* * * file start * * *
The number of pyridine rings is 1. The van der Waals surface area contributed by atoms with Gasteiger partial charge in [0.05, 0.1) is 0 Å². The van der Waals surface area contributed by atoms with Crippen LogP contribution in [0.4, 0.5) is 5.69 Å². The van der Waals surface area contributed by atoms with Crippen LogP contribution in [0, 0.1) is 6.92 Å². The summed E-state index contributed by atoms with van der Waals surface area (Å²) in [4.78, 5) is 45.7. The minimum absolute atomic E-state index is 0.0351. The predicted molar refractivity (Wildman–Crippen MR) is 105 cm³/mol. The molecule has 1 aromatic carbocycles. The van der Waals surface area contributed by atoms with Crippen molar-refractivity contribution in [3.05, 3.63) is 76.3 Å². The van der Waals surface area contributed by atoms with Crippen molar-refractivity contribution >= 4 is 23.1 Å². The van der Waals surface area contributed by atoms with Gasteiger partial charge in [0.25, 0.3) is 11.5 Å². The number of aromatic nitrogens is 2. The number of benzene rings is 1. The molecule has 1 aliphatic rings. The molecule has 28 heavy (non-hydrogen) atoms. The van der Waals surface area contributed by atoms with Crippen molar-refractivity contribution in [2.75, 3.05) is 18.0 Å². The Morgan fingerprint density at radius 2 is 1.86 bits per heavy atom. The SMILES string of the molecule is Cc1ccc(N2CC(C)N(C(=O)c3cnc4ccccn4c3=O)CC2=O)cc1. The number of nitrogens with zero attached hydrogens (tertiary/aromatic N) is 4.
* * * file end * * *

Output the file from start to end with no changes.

The number of pyridine rings is 1. The van der Waals surface area contributed by atoms with Gasteiger partial charge in [0.05, 0.1) is 0 Å². The van der Waals surface area contributed by atoms with Crippen LogP contribution in [0.4, 0.5) is 5.69 Å². The van der Waals surface area contributed by atoms with Crippen LogP contribution in [0, 0.1) is 6.92 Å². The summed E-state index contributed by atoms with van der Waals surface area (Å²) in [4.78, 5) is 45.7. The minimum absolute atomic E-state index is 0.0351. The predicted molar refractivity (Wildman–Crippen MR) is 105 cm³/mol. The molecule has 1 aromatic carbocycles. The van der Waals surface area contributed by atoms with Crippen molar-refractivity contribution in [3.05, 3.63) is 76.3 Å². The van der Waals surface area contributed by atoms with Crippen molar-refractivity contribution >= 4 is 23.1 Å². The van der Waals surface area contributed by atoms with Gasteiger partial charge in [0.25, 0.3) is 11.5 Å². The number of aromatic nitrogens is 2. The number of benzene rings is 1. The molecule has 1 aliphatic rings. The molecule has 28 heavy (non-hydrogen) atoms. The van der Waals surface area contributed by atoms with Crippen molar-refractivity contribution in [2.75, 3.05) is 18.0 Å². The Morgan fingerprint density at radius 2 is 1.86 bits per heavy atom. The SMILES string of the molecule is Cc1ccc(N2CC(C)N(C(=O)c3cnc4ccccn4c3=O)CC2=O)cc1. The number of nitrogens with zero attached hydrogens (tertiary/aromatic N) is 4.